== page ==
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Application For Inquiry

This is a report on the Application for Inquiry that was filed with the Competition Bureau. It outlines the Competition Tribunal's decision process and my response to their judgement.

I received a letter, dated June 13, 2001, informing me that the Inquiry into the Sale of Greeting Cards which began on Sept. 29, 1999 had been discontinued: Letter From the Competition Bureau

No action would be taken to "protect or restore competition" in the Canadian greeting card market.

Unfortunately, a flawed process had yielded a flawed result.

I given no opportunity to address the Tribunal during their investigation. Interviews were held with Hallmark Cards, Carlton Cards (American Greetings) and the major retailers who sign exclusive contracts with them. Conclusions were then drawn without any feedback from the parties, represented by myself, who had initiated the Inquiry.

Had I been invited to participate, I would have responded as follows:

1. To the position that Hallmark and Carlton's vigorous pursuit of marketshare is evidence of a competitive market place.

Under the provisions of the Competition Act to protect Canadian markets from either a monopoly or a duopoly, we Applied for an Inquiry into the effects on the card market of a duopoly. The assertion that Hallmark and Carlton are a duopoly is based on the fact that they control 75% of the card market, over twice the percentage held by any other two companies in any other creative industry. To suggest that competition in our marketplace is healthy because it still exists between the holders of the duopoly in question is definitively illogical.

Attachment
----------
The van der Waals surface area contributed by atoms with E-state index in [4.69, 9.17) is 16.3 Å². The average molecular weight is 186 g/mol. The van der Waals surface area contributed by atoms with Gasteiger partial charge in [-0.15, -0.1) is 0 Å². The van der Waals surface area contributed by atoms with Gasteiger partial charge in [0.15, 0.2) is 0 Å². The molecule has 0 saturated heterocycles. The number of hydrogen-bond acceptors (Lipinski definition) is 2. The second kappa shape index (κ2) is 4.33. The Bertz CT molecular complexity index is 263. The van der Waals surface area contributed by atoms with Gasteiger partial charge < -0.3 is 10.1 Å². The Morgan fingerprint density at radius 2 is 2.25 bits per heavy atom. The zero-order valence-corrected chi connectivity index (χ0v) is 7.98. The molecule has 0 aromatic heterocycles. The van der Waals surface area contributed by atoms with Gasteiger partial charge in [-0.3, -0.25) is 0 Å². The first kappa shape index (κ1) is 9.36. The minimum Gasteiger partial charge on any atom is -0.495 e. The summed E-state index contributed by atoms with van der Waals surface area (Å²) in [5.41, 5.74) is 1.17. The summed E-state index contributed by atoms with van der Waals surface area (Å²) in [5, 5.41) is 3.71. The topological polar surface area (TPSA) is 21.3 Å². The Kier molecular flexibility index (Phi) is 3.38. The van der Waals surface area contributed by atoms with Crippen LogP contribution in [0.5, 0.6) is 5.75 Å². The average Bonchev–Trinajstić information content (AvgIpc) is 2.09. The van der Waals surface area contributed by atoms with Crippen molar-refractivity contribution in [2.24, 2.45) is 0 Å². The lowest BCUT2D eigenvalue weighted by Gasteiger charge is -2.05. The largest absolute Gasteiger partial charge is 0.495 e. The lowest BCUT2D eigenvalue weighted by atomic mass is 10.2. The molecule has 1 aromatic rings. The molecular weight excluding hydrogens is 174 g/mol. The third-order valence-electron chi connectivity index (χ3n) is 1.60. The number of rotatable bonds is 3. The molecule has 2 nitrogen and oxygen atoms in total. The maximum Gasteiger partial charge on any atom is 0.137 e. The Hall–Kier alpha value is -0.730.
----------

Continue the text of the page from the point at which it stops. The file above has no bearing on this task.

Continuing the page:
Further, there is no indication that the Tribunal took any steps to verify or quantify the damage done to the market by the duopoly. Tasks which can be easily accomplished by referring to the UK market, since it is not controlled by the duopoly. It has about twice the per capita sales that we do, and about twice the sales of the US and Australia, where the duopoly also holds sway.

2. To the assumption that exclusive contracts are not reducing competition because the major retailers, whom the Tribunal has no power over, would continue to use one supplier in the absence of such contracts.

I would have pointed out that the Tribunal may 'require of a duopoly whatever is necessary to restore competition in a market'. In this case, the market could have been set on the road to recovery with a directive to the effect that: The members of the greeting card duopoly, whether singly or together, may not supply cards for more than (say) 75% of the available card shelf space of the individual outlets of any major retail chain.

This would have forced the hand of the major retailers, causing them, for the first time in decades, to actually shop the wholesale market for the best available products, as they do for all their other categories. They, quite understandably, may have objected to being made to do so. However, I'm sure that the increased sales which would have accompanied the rebuilding of a more diverse card selection in the market, and their stores, would have won them over to the practise in due course.